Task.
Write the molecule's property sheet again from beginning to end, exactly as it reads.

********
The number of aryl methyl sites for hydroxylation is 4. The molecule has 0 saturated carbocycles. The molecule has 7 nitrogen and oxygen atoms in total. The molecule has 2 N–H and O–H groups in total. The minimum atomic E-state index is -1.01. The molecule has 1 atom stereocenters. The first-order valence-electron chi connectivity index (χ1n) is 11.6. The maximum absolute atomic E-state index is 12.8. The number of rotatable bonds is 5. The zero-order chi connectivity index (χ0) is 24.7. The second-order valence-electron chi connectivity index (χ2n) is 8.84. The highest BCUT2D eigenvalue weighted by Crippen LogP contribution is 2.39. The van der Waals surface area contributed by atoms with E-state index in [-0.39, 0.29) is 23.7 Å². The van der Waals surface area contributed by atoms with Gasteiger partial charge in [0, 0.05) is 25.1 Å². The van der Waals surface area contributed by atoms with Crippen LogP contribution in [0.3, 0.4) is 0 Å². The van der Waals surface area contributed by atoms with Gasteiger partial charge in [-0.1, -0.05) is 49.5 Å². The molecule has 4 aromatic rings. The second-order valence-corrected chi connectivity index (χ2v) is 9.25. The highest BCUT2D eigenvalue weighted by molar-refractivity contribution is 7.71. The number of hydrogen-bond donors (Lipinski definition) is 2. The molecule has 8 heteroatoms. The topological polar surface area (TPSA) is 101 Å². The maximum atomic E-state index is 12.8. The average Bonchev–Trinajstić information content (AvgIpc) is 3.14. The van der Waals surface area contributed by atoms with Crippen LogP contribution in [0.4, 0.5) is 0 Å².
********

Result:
The number of aryl methyl sites for hydroxylation is 4. The molecule has 0 saturated carbocycles. The molecule has 7 nitrogen and oxygen atoms in total. The molecule has 2 N–H and O–H groups in total. The minimum atomic E-state index is -1.01. The molecule has 1 atom stereocenters. The first-order valence-electron chi connectivity index (χ1n) is 11.6. The maximum absolute atomic E-state index is 12.8. The number of rotatable bonds is 5. The zero-order chi connectivity index (χ0) is 24.7. The second-order valence-electron chi connectivity index (χ2n) is 8.84. The highest BCUT2D eigenvalue weighted by Crippen LogP contribution is 2.39. The van der Waals surface area contributed by atoms with E-state index in [-0.39, 0.29) is 23.7 Å². The van der Waals surface area contributed by atoms with Gasteiger partial charge in [0, 0.05) is 25.1 Å². The van der Waals surface area contributed by atoms with Crippen LogP contribution in [0.3, 0.4) is 0 Å². The van der Waals surface area contributed by atoms with Gasteiger partial charge in [-0.1, -0.05) is 49.5 Å². The molecule has 4 aromatic rings. The second-order valence-corrected chi connectivity index (χ2v) is 9.25. The highest BCUT2D eigenvalue weighted by molar-refractivity contribution is 7.71. The number of hydrogen-bond donors (Lipinski definition) is 2. The molecule has 8 heteroatoms. The topological polar surface area (TPSA) is 101 Å². The maximum atomic E-state index is 12.8. The average Bonchev–Trinajstić information content (AvgIpc) is 3.14. The van der Waals surface area contributed by atoms with Crippen LogP contribution in [0.4, 0.5) is 0 Å².